12. Some physicians in the past estimated that up to 96% of work injuries are simulated.

(Source: NCBI)

Way back in 1906, Willis King, a railway surgeon, found out that 96% of all work-related injuries, examined by him, involved malingering (faking, or exaggerating the extent of, physical or psychological problems). Other professionals like Judson Fisher were more optimistic and claimed around 25%.

Since working conditions were much worse at the start of the 20th century, employees were more motivated to abstain from work, with faking injury being one of the best ways to do that. However, the initial estimations of work-related injury statistics were pretty inaccurate in that they also included self-inflicted wounds, which are perhaps similar to injury simulation, but are very much not the same thing when it comes to motive and intent.

13. The rates of malingering go up to 40% in certain industries.

(Source: ScienceDirect)

The scientific journal NeuroToxicology has recently released an article revealing that up to 40% of alleged cognitive problems related to exposure to toxic substances in a workplace are actually faked.

The sample isn’t that representative, though, since this research included only 128 cases. Still, it gives us at least a partial insight into various trends that, indeed, malingering is still happening and in certain contexts and industries can be quite prevalent.

14. Suicides comprise 3.5% of all workplace fatalities.

(Source: BLS)

Around 200 workplace suicides happen in the US each year, according to the US Bureau of Labor workplace injury statistics. Policemen, detectives, and soldiers have the higher relative risk of all occupations.

There are some other risk factors, such as being male, older, self-employed, and working in the farming industry. Still, managers and administrators account for the greatest number of workplace suicides.

15. Historically, taxi drivers had the highest risk of workplace death by homicide (66 deaths per 100,000 work hours).

(Source: WileyLibrary)

These numbers pertain to stats from 1977-1991. They also show that large targets are people working in grocery stores (with 12 per 100,000) and in protective service (7 per 100,000) as well. The percentage of work homicide deaths among taxi drivers in the period between 1977 and 1991 is still the most frightening.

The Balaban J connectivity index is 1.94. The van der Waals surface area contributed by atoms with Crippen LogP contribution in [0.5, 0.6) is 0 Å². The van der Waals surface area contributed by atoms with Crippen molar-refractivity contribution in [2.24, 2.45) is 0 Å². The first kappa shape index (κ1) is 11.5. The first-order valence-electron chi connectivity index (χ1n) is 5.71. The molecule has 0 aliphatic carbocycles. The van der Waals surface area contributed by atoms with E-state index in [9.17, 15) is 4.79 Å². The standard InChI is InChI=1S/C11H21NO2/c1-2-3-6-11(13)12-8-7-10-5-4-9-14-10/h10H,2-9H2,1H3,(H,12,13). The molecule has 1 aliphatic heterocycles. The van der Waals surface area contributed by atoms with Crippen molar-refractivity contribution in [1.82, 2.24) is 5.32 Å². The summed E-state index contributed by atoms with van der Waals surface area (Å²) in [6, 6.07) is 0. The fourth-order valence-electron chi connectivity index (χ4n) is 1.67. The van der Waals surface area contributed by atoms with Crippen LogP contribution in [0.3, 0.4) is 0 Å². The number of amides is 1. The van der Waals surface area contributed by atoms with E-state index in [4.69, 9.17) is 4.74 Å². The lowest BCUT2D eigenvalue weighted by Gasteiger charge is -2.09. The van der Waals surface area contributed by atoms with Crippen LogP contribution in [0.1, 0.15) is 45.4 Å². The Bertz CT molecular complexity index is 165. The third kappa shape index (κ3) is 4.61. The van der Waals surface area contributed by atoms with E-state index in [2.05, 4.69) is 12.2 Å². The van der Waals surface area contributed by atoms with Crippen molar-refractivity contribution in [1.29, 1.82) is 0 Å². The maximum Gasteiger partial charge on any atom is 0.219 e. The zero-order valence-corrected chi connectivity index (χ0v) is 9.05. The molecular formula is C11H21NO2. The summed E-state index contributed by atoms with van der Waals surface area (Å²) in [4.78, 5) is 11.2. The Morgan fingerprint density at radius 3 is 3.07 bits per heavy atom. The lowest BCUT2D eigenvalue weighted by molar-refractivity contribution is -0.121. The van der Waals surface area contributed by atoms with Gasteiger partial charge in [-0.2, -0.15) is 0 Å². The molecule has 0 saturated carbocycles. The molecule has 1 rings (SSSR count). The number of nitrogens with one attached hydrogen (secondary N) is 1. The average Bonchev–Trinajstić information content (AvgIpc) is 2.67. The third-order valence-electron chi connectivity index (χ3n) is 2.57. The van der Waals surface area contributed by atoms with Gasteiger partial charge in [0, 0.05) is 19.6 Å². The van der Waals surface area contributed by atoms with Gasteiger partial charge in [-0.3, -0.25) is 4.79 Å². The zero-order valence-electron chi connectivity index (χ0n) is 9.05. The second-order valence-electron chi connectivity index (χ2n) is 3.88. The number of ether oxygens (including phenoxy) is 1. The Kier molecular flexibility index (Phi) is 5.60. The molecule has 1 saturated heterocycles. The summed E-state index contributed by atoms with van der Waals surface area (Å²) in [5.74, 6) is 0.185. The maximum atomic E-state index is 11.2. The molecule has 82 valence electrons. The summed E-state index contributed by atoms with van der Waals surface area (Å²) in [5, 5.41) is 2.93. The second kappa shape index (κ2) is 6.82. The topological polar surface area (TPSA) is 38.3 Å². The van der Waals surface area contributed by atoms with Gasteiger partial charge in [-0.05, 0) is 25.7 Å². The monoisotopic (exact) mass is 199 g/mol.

On a brighter note, a more recent study points to a declining homicide rate in this industry.

However, there’s a lot of violence targeted towards drivers working for taxi companies, Uber, Lyft, or others. 4,000 assaults occurred (all 10 fatal were drivers) in Lyft’s cars alone between 2017 and 2019. Most of us have heard about murderers posing as Uber drivers but these numbers paint an even more thorough picture of the threats and warnings.

Wrap-up

Workplaces can be pretty dangerous sometimes and even lead to fatalities in some cases. As we saw, occupations differ in the inherent risks they carry with them and psychological factors also determine the likelihood of certain work-related injuries.

Fortunately, most of them are preventable. By paying more attention to safety regulations and in general, we can really reduce the number of occupational accidents. Stay safe!

FAQ
How many work-related injuries are there in 2020?
Globally, around 340 million. It’s safe to say that occupational accidents happen quite a lot, especially in places where there are no safety regulations and employees are forced to overexert themselves.  Moreover, not an insignificant number of these accidents are self-inflicted on purpose. People become inclined to consider injuring themselves to get certain benefits or abstain from work, especially when they’re working in horrible conditions and are badly paid.
How many work-related injuries occur each year?
Again, around 340 million. It’s rather challenging to give an accurate estimation of the global number of injuries but 2020’s count is as close as we can get.
What are the top 3 injuries in the workplace?
  • Slips
  • Trips
  • Falls
The most recent work-related injury statistics are pretty unanimous—these account for around 75% of all occupational injuries.
What is the #1 cause of employee injury?
The leading causes are bad working conditions and psychological factors such as burnout and overexertion. Usually, the latter are also the factors we don’t pay that much attention to. Thankfully, the tide is turning—more and more attention is being given to psychological welfare, especially with the introduction of better working conditions, remote work opportunities, and fluid scheduling.
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Nick Galov
Nick Galov

Unaware that life beyond the internet exists, Nick is poking servers and control panels, playing with WordPress add-ons, and helping people get the hosting that suits them.